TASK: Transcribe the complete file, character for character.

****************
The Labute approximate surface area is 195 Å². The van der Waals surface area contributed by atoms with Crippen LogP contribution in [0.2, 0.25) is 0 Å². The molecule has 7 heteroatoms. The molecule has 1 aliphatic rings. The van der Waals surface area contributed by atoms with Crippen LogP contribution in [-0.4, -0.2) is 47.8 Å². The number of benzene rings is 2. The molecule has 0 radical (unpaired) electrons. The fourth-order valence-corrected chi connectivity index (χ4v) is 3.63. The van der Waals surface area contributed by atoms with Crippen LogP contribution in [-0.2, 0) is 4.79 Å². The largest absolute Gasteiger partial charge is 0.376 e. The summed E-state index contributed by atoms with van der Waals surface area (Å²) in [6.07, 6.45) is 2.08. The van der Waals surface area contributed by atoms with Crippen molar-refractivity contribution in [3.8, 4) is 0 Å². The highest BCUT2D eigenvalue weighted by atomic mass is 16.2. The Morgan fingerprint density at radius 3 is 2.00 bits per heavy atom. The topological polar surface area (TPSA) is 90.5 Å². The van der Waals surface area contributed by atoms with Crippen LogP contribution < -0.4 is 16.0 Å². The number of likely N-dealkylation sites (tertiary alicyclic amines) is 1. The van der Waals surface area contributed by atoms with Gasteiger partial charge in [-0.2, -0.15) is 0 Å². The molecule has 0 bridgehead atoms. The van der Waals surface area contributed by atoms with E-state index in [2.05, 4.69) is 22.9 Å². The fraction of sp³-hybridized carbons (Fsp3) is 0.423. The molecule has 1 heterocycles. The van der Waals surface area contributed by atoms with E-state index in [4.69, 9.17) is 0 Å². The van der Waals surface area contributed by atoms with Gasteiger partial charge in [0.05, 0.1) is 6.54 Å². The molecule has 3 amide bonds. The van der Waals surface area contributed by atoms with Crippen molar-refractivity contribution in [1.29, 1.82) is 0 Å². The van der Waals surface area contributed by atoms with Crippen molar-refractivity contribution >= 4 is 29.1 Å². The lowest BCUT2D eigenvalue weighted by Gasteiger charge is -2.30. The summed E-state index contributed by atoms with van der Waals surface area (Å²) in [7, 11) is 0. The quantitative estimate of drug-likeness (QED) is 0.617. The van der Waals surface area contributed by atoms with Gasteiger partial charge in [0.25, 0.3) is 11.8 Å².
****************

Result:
The Labute approximate surface area is 195 Å². The van der Waals surface area contributed by atoms with Crippen LogP contribution in [0.2, 0.25) is 0 Å². The molecule has 7 heteroatoms. The molecule has 1 aliphatic rings. The van der Waals surface area contributed by atoms with Crippen LogP contribution in [-0.4, -0.2) is 47.8 Å². The number of benzene rings is 2. The molecule has 0 radical (unpaired) electrons. The fourth-order valence-corrected chi connectivity index (χ4v) is 3.63. The van der Waals surface area contributed by atoms with Crippen LogP contribution in [-0.2, 0) is 4.79 Å². The largest absolute Gasteiger partial charge is 0.376 e. The summed E-state index contributed by atoms with van der Waals surface area (Å²) in [6.07, 6.45) is 2.08. The van der Waals surface area contributed by atoms with Crippen molar-refractivity contribution in [3.8, 4) is 0 Å². The highest BCUT2D eigenvalue weighted by atomic mass is 16.2. The Morgan fingerprint density at radius 3 is 2.00 bits per heavy atom. The topological polar surface area (TPSA) is 90.5 Å². The van der Waals surface area contributed by atoms with Crippen LogP contribution < -0.4 is 16.0 Å². The number of likely N-dealkylation sites (tertiary alicyclic amines) is 1. The van der Waals surface area contributed by atoms with Gasteiger partial charge in [-0.2, -0.15) is 0 Å². The molecule has 0 bridgehead atoms. The van der Waals surface area contributed by atoms with E-state index in [2.05, 4.69) is 22.9 Å². The fraction of sp³-hybridized carbons (Fsp3) is 0.423. The molecule has 1 heterocycles. The van der Waals surface area contributed by atoms with E-state index in [4.69, 9.17) is 0 Å². The van der Waals surface area contributed by atoms with Gasteiger partial charge in [0.05, 0.1) is 6.54 Å². The molecule has 3 amide bonds. The van der Waals surface area contributed by atoms with Crippen molar-refractivity contribution in [1.29, 1.82) is 0 Å². The van der Waals surface area contributed by atoms with Crippen molar-refractivity contribution >= 4 is 29.1 Å². The lowest BCUT2D eigenvalue weighted by Gasteiger charge is -2.30. The summed E-state index contributed by atoms with van der Waals surface area (Å²) in [7, 11) is 0. The quantitative estimate of drug-likeness (QED) is 0.617. The van der Waals surface area contributed by atoms with Gasteiger partial charge in [0.25, 0.3) is 11.8 Å².